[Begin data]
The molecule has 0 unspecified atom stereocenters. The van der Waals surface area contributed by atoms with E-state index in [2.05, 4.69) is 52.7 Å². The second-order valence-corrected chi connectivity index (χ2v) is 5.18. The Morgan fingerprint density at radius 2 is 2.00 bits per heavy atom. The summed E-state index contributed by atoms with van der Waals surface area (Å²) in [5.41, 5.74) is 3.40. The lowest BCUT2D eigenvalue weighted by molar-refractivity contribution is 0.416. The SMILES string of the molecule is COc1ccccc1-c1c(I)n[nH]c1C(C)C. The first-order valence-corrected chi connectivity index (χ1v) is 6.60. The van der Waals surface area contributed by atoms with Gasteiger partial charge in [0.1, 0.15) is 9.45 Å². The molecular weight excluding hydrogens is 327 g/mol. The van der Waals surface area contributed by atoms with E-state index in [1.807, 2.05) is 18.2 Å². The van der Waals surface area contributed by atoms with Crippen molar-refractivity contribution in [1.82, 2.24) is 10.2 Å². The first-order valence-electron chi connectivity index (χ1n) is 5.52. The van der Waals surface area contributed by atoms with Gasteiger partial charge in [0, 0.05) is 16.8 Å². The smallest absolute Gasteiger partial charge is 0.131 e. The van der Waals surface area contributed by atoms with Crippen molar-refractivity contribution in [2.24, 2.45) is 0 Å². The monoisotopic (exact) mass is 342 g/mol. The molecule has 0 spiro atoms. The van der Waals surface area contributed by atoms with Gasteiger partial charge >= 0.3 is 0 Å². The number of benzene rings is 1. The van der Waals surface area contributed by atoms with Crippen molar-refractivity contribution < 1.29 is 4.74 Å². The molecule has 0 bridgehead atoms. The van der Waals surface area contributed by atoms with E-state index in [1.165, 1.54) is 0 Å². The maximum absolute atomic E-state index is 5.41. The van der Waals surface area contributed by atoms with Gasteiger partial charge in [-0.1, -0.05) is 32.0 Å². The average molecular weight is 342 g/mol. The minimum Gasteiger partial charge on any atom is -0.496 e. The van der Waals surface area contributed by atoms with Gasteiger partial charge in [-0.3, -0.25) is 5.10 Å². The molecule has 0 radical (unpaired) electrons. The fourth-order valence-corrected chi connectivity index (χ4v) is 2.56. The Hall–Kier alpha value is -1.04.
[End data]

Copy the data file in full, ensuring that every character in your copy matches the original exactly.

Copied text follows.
The molecule has 0 unspecified atom stereocenters. The van der Waals surface area contributed by atoms with E-state index in [2.05, 4.69) is 52.7 Å². The second-order valence-corrected chi connectivity index (χ2v) is 5.18. The Morgan fingerprint density at radius 2 is 2.00 bits per heavy atom. The summed E-state index contributed by atoms with van der Waals surface area (Å²) in [5.41, 5.74) is 3.40. The lowest BCUT2D eigenvalue weighted by molar-refractivity contribution is 0.416. The SMILES string of the molecule is COc1ccccc1-c1c(I)n[nH]c1C(C)C. The first-order valence-corrected chi connectivity index (χ1v) is 6.60. The van der Waals surface area contributed by atoms with Gasteiger partial charge in [0.1, 0.15) is 9.45 Å². The molecular weight excluding hydrogens is 327 g/mol. The van der Waals surface area contributed by atoms with E-state index in [1.807, 2.05) is 18.2 Å². The van der Waals surface area contributed by atoms with Crippen molar-refractivity contribution in [1.82, 2.24) is 10.2 Å². The first-order valence-electron chi connectivity index (χ1n) is 5.52. The van der Waals surface area contributed by atoms with Gasteiger partial charge in [0, 0.05) is 16.8 Å². The smallest absolute Gasteiger partial charge is 0.131 e. The van der Waals surface area contributed by atoms with Crippen molar-refractivity contribution in [2.24, 2.45) is 0 Å². The monoisotopic (exact) mass is 342 g/mol. The molecule has 0 spiro atoms. The van der Waals surface area contributed by atoms with Gasteiger partial charge >= 0.3 is 0 Å². The number of benzene rings is 1. The van der Waals surface area contributed by atoms with Crippen molar-refractivity contribution < 1.29 is 4.74 Å². The molecule has 0 bridgehead atoms. The van der Waals surface area contributed by atoms with E-state index in [1.165, 1.54) is 0 Å². The maximum absolute atomic E-state index is 5.41. The van der Waals surface area contributed by atoms with Gasteiger partial charge in [-0.1, -0.05) is 32.0 Å². The average molecular weight is 342 g/mol. The minimum Gasteiger partial charge on any atom is -0.496 e. The van der Waals surface area contributed by atoms with Gasteiger partial charge in [-0.3, -0.25) is 5.10 Å². The molecule has 0 radical (unpaired) electrons. The fourth-order valence-corrected chi connectivity index (χ4v) is 2.56. The Hall–Kier alpha value is -1.04.